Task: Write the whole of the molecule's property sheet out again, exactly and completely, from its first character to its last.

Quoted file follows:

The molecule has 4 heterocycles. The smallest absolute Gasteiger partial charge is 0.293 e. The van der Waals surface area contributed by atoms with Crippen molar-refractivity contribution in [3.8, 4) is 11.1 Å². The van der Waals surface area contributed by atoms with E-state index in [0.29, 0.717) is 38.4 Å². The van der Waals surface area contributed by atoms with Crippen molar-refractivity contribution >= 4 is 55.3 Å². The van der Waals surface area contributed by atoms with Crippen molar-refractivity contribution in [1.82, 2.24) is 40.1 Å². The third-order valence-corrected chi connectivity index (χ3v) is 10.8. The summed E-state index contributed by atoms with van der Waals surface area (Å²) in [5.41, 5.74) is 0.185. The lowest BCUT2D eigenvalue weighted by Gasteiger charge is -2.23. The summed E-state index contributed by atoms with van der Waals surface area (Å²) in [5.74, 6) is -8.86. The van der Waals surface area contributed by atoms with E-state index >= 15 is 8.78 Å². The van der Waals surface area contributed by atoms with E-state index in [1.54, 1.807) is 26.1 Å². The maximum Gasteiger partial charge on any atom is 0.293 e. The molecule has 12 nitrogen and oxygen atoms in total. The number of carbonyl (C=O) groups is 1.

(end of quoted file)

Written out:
The molecule has 4 heterocycles. The smallest absolute Gasteiger partial charge is 0.293 e. The van der Waals surface area contributed by atoms with Crippen molar-refractivity contribution in [3.8, 4) is 11.1 Å². The van der Waals surface area contributed by atoms with E-state index in [0.29, 0.717) is 38.4 Å². The van der Waals surface area contributed by atoms with Crippen molar-refractivity contribution >= 4 is 55.3 Å². The van der Waals surface area contributed by atoms with Crippen molar-refractivity contribution in [1.82, 2.24) is 40.1 Å². The third-order valence-corrected chi connectivity index (χ3v) is 10.8. The summed E-state index contributed by atoms with van der Waals surface area (Å²) in [5.41, 5.74) is 0.185. The lowest BCUT2D eigenvalue weighted by Gasteiger charge is -2.23. The summed E-state index contributed by atoms with van der Waals surface area (Å²) in [5.74, 6) is -8.86. The van der Waals surface area contributed by atoms with E-state index >= 15 is 8.78 Å². The van der Waals surface area contributed by atoms with E-state index in [1.54, 1.807) is 26.1 Å². The maximum Gasteiger partial charge on any atom is 0.293 e. The molecule has 12 nitrogen and oxygen atoms in total. The number of carbonyl (C=O) groups is 1.